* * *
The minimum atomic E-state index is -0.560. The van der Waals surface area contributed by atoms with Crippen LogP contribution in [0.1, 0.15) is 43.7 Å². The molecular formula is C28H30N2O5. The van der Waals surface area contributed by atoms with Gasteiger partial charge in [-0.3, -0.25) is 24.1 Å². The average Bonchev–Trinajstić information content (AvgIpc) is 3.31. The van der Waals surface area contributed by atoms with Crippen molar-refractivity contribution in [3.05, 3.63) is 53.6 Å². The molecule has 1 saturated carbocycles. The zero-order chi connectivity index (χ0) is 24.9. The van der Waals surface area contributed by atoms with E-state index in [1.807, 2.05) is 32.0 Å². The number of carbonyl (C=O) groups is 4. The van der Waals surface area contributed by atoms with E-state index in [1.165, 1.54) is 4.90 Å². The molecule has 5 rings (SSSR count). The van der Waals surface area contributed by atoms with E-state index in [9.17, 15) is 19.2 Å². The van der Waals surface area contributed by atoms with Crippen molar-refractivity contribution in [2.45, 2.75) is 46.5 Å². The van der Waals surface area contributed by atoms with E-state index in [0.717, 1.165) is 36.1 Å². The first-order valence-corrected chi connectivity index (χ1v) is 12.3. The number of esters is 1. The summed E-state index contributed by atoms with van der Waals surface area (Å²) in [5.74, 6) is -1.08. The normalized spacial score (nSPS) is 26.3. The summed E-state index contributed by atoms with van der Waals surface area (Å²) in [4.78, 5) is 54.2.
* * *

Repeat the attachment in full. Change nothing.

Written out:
The minimum atomic E-state index is -0.560. The van der Waals surface area contributed by atoms with Crippen LogP contribution in [0.1, 0.15) is 43.7 Å². The molecular formula is C28H30N2O5. The van der Waals surface area contributed by atoms with Gasteiger partial charge in [-0.3, -0.25) is 24.1 Å². The average Bonchev–Trinajstić information content (AvgIpc) is 3.31. The van der Waals surface area contributed by atoms with Crippen molar-refractivity contribution in [3.05, 3.63) is 53.6 Å². The molecule has 1 saturated carbocycles. The zero-order chi connectivity index (χ0) is 24.9. The van der Waals surface area contributed by atoms with E-state index in [1.807, 2.05) is 32.0 Å². The number of carbonyl (C=O) groups is 4. The van der Waals surface area contributed by atoms with E-state index in [1.165, 1.54) is 4.90 Å². The molecule has 5 rings (SSSR count). The van der Waals surface area contributed by atoms with E-state index in [9.17, 15) is 19.2 Å². The van der Waals surface area contributed by atoms with Crippen molar-refractivity contribution in [2.45, 2.75) is 46.5 Å². The van der Waals surface area contributed by atoms with E-state index in [0.717, 1.165) is 36.1 Å². The first-order valence-corrected chi connectivity index (χ1v) is 12.3. The number of esters is 1. The summed E-state index contributed by atoms with van der Waals surface area (Å²) in [5.74, 6) is -1.08. The normalized spacial score (nSPS) is 26.3. The summed E-state index contributed by atoms with van der Waals surface area (Å²) in [4.78, 5) is 54.2.